Who is your ideal client?
This is always one of the first questions I ask when I start to work with new clients.
In most cases the answer is something along the lines of "my service is for anyone" or "I don't want to narrow my target market".
Picking an ideal client or a niche may feel like a counter intuitive thing to do when you want to market and grow your health services business. Perhaps it feels like by declaring that you target a certain type of client you are closing the door on other opportunities.
The thing is that by being intentional about who you want to attract, you actually become more effective in your marketing.
So what does it mean to market to an ideal client?
Imagine you are a keen golfer but you're plagued by back pain. You want to get back out on the course as soon as possible. You go online and start to explore physiotherapists. You find plenty who cater for sports injuries but one of them stands out because she specialises in working with golf enthusiasts who suffer from back pain.
I bet you would want to find out more about the one whose expertise precisely addresses your pain point, literally.
Given the choice between a "one size fits all" or an expert solution that's a perfect match for them, most people would choose the last.
Niche marketing does not mean you have to limit your services
Does this mean that this physiotherapist works exclusively with golfers who suffer from back pain? Definitely not. She's hasn't limited who she works with, she has just been very intentional in attracting a specific type of client.
The fact that this physio has a specific solution for "people who are just like me" makes her a very credible option. It takes away doubt. Especially if her website features some testimonials from golfers whom she's helped get back to playing golf after a back injury. It would seem like a sound bet to book an appointment.
Some other wellness niche examples
A nutritionist: "I help first time marathoners, achieve their goals and get more out of their training by providing personalised marathon nutrition plans"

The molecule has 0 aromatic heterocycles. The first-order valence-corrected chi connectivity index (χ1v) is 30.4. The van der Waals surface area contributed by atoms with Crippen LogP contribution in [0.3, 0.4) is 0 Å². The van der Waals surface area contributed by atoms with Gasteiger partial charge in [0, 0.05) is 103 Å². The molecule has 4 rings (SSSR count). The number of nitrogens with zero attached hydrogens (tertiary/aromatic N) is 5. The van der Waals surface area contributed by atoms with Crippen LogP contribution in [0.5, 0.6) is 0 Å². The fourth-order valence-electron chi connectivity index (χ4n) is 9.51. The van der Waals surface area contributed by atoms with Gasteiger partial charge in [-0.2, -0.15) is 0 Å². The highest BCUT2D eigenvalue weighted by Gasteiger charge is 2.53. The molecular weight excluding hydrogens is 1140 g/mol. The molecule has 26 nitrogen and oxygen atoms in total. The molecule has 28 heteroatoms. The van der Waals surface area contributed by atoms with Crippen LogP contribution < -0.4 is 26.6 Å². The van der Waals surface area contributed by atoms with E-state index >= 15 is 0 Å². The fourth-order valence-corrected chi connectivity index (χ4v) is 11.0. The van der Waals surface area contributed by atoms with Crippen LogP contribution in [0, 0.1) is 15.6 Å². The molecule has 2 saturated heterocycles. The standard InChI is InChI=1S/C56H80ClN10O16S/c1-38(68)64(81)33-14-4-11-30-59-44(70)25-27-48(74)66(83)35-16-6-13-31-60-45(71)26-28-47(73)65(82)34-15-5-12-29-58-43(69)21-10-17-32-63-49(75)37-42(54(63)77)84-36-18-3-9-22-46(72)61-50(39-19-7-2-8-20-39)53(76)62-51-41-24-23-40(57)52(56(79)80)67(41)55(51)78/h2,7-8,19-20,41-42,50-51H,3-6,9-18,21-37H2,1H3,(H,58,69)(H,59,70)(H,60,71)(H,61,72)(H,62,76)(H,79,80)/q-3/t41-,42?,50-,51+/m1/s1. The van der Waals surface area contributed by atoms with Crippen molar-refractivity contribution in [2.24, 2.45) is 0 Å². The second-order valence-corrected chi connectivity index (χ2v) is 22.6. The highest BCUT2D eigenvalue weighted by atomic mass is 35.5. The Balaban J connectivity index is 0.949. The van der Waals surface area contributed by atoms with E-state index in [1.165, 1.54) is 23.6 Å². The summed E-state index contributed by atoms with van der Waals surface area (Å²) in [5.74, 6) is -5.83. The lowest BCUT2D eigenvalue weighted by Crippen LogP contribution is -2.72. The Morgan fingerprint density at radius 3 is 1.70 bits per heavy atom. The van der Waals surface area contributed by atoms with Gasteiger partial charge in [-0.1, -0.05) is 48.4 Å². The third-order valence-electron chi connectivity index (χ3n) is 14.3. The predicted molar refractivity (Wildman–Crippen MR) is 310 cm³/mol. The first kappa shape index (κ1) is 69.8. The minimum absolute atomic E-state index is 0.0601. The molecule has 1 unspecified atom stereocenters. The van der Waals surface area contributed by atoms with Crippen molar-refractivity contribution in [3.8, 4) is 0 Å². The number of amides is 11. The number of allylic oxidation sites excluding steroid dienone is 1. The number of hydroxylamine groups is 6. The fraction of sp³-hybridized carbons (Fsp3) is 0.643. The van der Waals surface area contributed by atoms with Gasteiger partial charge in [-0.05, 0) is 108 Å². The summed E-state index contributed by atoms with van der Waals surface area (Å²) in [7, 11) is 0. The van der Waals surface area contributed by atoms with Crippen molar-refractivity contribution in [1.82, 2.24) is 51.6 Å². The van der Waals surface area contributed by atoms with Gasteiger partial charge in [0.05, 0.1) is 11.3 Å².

A fitness coach: "I help the 50 & beyond woman transform and find body confidence through guided fitness and wellness practises".
A midwife: "I help first time mothers to successfully and painlessly breastfeed their babies"
If you like the way these professionals position themselves, I have written previously how you can easily and clearly explain what it is you.
Get results faster
By deciding to focus on a specific type of client, you will fast track your marketing efforts and will see results much faster than by being a generalist and spreading yourself across a variety of audiences.
The benefits of marketing to your ideal customer don't stop there. Here are six more reasons why you might consider trying the strategy for yourself.
- Minimised competition
- Higher conversion rates
- Better word of mouth marketing
- Improved know, like and trust factor
- Better return on your marketing budget
- Positions you as the expert
How to get started
Marketing to a specific niche doesn't mean you have to overhaul your entire business. You can start small. Maybe even repackage a service you already offer but target it more specifically to your ideal client.
In identifying your ideal client you can begin by reviewing your existing client list and identify the ones you really enjoy working with. It may be clients who:
- You know benefit specifically from a service/services you offer
- Clients who are more likely to recommend you to their community (eg. golfers, runners, new mums...).
- Clients who book in for more a series of appointments
- Clients who you simply enjoy working with
- People who are already in your network or community
Very often your ideal client is someone who is a lot like you and has a need that you have successfully solved.
Finding and focusing on a niche makes sense for busy practitioners because it helps focus your efforts and optimises your resources.
If you are keen to give this a go, remember that nothing is set in concrete you can always change direction. It is however worth giving things a bit of time to develop some traction. I would suggest you pick an ideal client type and create an offer specifically for them. Then, begin to promote it and give it 6 to 8 months to fully focus on it so it has the opportunity to gain some traction and generate word of mouth.
Why not prepare a cup of your favourite brew and take 10 minutes out of your day to write down some ideas? I would love to hear what you come up with.